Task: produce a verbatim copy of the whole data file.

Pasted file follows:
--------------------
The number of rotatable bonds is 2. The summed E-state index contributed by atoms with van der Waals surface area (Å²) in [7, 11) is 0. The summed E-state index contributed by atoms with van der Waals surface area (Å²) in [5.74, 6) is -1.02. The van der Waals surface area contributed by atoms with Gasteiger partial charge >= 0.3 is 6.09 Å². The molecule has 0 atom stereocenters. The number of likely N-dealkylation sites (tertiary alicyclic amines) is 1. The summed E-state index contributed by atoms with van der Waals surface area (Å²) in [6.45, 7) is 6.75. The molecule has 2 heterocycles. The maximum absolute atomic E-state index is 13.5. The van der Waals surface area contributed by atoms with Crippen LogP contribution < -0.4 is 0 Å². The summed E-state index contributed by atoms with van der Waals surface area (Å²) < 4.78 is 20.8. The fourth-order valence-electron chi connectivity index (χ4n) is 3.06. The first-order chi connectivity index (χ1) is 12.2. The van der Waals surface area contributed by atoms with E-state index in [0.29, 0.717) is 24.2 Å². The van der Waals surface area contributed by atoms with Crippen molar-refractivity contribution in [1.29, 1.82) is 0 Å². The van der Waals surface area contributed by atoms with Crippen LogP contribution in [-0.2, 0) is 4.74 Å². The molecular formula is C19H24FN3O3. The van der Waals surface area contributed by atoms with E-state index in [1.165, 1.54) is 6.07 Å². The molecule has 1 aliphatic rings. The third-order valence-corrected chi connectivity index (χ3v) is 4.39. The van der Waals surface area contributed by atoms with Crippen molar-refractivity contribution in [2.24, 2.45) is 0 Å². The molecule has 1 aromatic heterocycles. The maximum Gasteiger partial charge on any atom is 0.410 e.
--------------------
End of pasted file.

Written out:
The number of rotatable bonds is 2. The summed E-state index contributed by atoms with van der Waals surface area (Å²) in [7, 11) is 0. The summed E-state index contributed by atoms with van der Waals surface area (Å²) in [5.74, 6) is -1.02. The van der Waals surface area contributed by atoms with Gasteiger partial charge >= 0.3 is 6.09 Å². The molecule has 0 atom stereocenters. The number of likely N-dealkylation sites (tertiary alicyclic amines) is 1. The summed E-state index contributed by atoms with van der Waals surface area (Å²) in [6.45, 7) is 6.75. The molecule has 2 heterocycles. The maximum absolute atomic E-state index is 13.5. The van der Waals surface area contributed by atoms with Crippen LogP contribution < -0.4 is 0 Å². The summed E-state index contributed by atoms with van der Waals surface area (Å²) < 4.78 is 20.8. The fourth-order valence-electron chi connectivity index (χ4n) is 3.06. The first-order chi connectivity index (χ1) is 12.2. The van der Waals surface area contributed by atoms with E-state index in [0.29, 0.717) is 24.2 Å². The van der Waals surface area contributed by atoms with Crippen molar-refractivity contribution in [1.29, 1.82) is 0 Å². The van der Waals surface area contributed by atoms with Crippen LogP contribution in [-0.2, 0) is 4.74 Å². The molecular formula is C19H24FN3O3. The van der Waals surface area contributed by atoms with E-state index in [1.165, 1.54) is 6.07 Å². The molecule has 1 aliphatic rings. The third-order valence-corrected chi connectivity index (χ3v) is 4.39. The van der Waals surface area contributed by atoms with Crippen molar-refractivity contribution in [2.24, 2.45) is 0 Å². The molecule has 1 aromatic heterocycles. The maximum Gasteiger partial charge on any atom is 0.410 e.